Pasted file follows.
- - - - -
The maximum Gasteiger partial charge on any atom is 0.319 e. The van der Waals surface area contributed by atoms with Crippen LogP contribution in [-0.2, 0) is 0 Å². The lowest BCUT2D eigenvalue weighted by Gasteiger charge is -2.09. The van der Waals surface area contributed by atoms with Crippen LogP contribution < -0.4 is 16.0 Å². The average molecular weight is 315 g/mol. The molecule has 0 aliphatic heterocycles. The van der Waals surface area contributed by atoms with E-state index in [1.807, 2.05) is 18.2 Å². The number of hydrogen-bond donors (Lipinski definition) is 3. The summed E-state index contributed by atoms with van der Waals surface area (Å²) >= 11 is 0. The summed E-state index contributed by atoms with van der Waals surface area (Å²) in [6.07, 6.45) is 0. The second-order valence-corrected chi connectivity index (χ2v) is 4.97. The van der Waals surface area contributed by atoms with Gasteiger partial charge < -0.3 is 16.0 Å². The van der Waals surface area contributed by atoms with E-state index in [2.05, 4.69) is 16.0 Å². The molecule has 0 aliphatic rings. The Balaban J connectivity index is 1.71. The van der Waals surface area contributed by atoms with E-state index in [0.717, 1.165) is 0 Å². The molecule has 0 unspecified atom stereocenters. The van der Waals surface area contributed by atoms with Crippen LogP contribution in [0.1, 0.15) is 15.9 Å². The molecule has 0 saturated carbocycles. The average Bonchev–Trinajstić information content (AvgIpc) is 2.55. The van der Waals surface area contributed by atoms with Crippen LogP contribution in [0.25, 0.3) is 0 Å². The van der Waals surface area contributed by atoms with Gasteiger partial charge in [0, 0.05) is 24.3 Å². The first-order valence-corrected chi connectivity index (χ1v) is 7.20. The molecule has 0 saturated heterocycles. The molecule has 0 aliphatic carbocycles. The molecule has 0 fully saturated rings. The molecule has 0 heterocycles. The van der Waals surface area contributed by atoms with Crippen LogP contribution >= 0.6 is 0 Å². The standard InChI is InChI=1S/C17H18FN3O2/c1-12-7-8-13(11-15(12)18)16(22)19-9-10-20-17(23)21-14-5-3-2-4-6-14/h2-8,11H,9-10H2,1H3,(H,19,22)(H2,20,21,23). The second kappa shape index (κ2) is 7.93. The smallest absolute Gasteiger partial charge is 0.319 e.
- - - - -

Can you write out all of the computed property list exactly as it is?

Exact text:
The maximum Gasteiger partial charge on any atom is 0.319 e. The van der Waals surface area contributed by atoms with Crippen LogP contribution in [-0.2, 0) is 0 Å². The lowest BCUT2D eigenvalue weighted by Gasteiger charge is -2.09. The van der Waals surface area contributed by atoms with Crippen LogP contribution < -0.4 is 16.0 Å². The average molecular weight is 315 g/mol. The molecule has 0 aliphatic heterocycles. The van der Waals surface area contributed by atoms with E-state index in [1.807, 2.05) is 18.2 Å². The number of hydrogen-bond donors (Lipinski definition) is 3. The summed E-state index contributed by atoms with van der Waals surface area (Å²) >= 11 is 0. The summed E-state index contributed by atoms with van der Waals surface area (Å²) in [6.07, 6.45) is 0. The second-order valence-corrected chi connectivity index (χ2v) is 4.97. The van der Waals surface area contributed by atoms with Gasteiger partial charge < -0.3 is 16.0 Å². The van der Waals surface area contributed by atoms with E-state index in [2.05, 4.69) is 16.0 Å². The molecule has 0 aliphatic rings. The Balaban J connectivity index is 1.71. The van der Waals surface area contributed by atoms with E-state index in [0.717, 1.165) is 0 Å². The molecule has 0 unspecified atom stereocenters. The van der Waals surface area contributed by atoms with Crippen LogP contribution in [0.1, 0.15) is 15.9 Å². The molecule has 0 saturated carbocycles. The average Bonchev–Trinajstić information content (AvgIpc) is 2.55. The van der Waals surface area contributed by atoms with Crippen LogP contribution in [0.25, 0.3) is 0 Å². The van der Waals surface area contributed by atoms with Gasteiger partial charge in [0, 0.05) is 24.3 Å². The first-order valence-corrected chi connectivity index (χ1v) is 7.20. The molecule has 0 saturated heterocycles. The molecule has 0 aliphatic carbocycles. The molecule has 0 fully saturated rings. The molecule has 0 heterocycles. The van der Waals surface area contributed by atoms with Crippen LogP contribution >= 0.6 is 0 Å². The standard InChI is InChI=1S/C17H18FN3O2/c1-12-7-8-13(11-15(12)18)16(22)19-9-10-20-17(23)21-14-5-3-2-4-6-14/h2-8,11H,9-10H2,1H3,(H,19,22)(H2,20,21,23). The second kappa shape index (κ2) is 7.93. The smallest absolute Gasteiger partial charge is 0.319 e.